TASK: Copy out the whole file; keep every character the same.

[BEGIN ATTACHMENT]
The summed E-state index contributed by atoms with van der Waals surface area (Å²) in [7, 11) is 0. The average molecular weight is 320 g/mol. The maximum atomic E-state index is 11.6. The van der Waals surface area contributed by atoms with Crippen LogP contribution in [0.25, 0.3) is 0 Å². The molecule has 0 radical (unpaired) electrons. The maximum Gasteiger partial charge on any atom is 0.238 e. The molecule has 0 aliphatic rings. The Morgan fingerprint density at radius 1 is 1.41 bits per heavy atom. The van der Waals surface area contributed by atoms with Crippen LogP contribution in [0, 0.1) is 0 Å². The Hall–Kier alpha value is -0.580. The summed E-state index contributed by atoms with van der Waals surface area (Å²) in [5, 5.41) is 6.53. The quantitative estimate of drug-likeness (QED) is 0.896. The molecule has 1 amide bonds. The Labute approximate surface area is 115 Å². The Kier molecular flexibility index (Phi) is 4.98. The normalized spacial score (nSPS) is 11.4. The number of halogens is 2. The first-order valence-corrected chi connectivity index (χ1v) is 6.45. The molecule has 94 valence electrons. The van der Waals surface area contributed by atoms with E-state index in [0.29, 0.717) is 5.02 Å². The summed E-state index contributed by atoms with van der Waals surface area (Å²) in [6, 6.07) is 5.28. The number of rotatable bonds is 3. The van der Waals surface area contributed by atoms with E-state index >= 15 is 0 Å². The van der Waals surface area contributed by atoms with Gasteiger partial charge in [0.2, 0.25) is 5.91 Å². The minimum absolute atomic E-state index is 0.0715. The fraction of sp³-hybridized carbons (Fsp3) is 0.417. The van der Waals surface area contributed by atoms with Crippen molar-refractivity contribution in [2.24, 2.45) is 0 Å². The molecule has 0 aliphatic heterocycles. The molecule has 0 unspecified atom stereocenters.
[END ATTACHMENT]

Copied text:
The summed E-state index contributed by atoms with van der Waals surface area (Å²) in [7, 11) is 0. The average molecular weight is 320 g/mol. The maximum atomic E-state index is 11.6. The van der Waals surface area contributed by atoms with Crippen LogP contribution in [0.25, 0.3) is 0 Å². The molecule has 0 radical (unpaired) electrons. The maximum Gasteiger partial charge on any atom is 0.238 e. The molecule has 0 aliphatic rings. The Morgan fingerprint density at radius 1 is 1.41 bits per heavy atom. The van der Waals surface area contributed by atoms with Crippen LogP contribution in [0, 0.1) is 0 Å². The Hall–Kier alpha value is -0.580. The summed E-state index contributed by atoms with van der Waals surface area (Å²) in [5, 5.41) is 6.53. The quantitative estimate of drug-likeness (QED) is 0.896. The molecule has 1 amide bonds. The Labute approximate surface area is 115 Å². The Kier molecular flexibility index (Phi) is 4.98. The normalized spacial score (nSPS) is 11.4. The number of halogens is 2. The first-order valence-corrected chi connectivity index (χ1v) is 6.45. The molecule has 94 valence electrons. The van der Waals surface area contributed by atoms with E-state index in [0.29, 0.717) is 5.02 Å². The summed E-state index contributed by atoms with van der Waals surface area (Å²) in [6, 6.07) is 5.28. The number of rotatable bonds is 3. The van der Waals surface area contributed by atoms with E-state index >= 15 is 0 Å². The van der Waals surface area contributed by atoms with Gasteiger partial charge in [0.2, 0.25) is 5.91 Å². The minimum absolute atomic E-state index is 0.0715. The fraction of sp³-hybridized carbons (Fsp3) is 0.417. The van der Waals surface area contributed by atoms with Crippen molar-refractivity contribution in [2.24, 2.45) is 0 Å². The molecule has 0 aliphatic heterocycles. The molecule has 0 unspecified atom stereocenters.